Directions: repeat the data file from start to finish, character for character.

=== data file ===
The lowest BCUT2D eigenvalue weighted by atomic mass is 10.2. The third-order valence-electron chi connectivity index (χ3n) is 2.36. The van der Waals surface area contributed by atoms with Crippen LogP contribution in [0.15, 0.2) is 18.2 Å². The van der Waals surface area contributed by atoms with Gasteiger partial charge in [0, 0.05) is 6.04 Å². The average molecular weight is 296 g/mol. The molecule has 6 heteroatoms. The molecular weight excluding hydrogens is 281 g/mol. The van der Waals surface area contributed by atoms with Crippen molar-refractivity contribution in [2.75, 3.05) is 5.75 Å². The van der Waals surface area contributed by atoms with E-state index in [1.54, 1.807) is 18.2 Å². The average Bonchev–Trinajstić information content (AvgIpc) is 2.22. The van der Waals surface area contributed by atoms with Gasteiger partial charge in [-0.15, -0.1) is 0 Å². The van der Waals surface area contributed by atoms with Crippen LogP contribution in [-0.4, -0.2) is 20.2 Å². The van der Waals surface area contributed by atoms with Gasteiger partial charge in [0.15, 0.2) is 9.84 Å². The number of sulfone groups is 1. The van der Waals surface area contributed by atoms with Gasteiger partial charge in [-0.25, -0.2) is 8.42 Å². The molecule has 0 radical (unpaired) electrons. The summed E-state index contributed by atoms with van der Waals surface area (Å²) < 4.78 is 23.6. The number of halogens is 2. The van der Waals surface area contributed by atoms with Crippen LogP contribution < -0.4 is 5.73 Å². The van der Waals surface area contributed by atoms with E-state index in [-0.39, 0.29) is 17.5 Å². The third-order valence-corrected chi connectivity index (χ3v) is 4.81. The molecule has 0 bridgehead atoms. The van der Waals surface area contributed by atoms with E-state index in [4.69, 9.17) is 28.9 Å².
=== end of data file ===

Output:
The lowest BCUT2D eigenvalue weighted by atomic mass is 10.2. The third-order valence-electron chi connectivity index (χ3n) is 2.36. The van der Waals surface area contributed by atoms with Crippen LogP contribution in [0.15, 0.2) is 18.2 Å². The van der Waals surface area contributed by atoms with Gasteiger partial charge in [0, 0.05) is 6.04 Å². The average molecular weight is 296 g/mol. The molecule has 6 heteroatoms. The molecular weight excluding hydrogens is 281 g/mol. The van der Waals surface area contributed by atoms with Crippen molar-refractivity contribution in [2.75, 3.05) is 5.75 Å². The van der Waals surface area contributed by atoms with E-state index in [1.54, 1.807) is 18.2 Å². The average Bonchev–Trinajstić information content (AvgIpc) is 2.22. The van der Waals surface area contributed by atoms with Gasteiger partial charge in [-0.15, -0.1) is 0 Å². The van der Waals surface area contributed by atoms with Crippen LogP contribution in [-0.4, -0.2) is 20.2 Å². The van der Waals surface area contributed by atoms with Gasteiger partial charge in [0.15, 0.2) is 9.84 Å². The number of sulfone groups is 1. The van der Waals surface area contributed by atoms with Gasteiger partial charge in [-0.25, -0.2) is 8.42 Å². The molecule has 0 radical (unpaired) electrons. The summed E-state index contributed by atoms with van der Waals surface area (Å²) < 4.78 is 23.6. The number of halogens is 2. The van der Waals surface area contributed by atoms with Crippen LogP contribution < -0.4 is 5.73 Å². The van der Waals surface area contributed by atoms with E-state index in [-0.39, 0.29) is 17.5 Å². The third-order valence-corrected chi connectivity index (χ3v) is 4.81. The molecule has 0 bridgehead atoms. The van der Waals surface area contributed by atoms with E-state index in [4.69, 9.17) is 28.9 Å².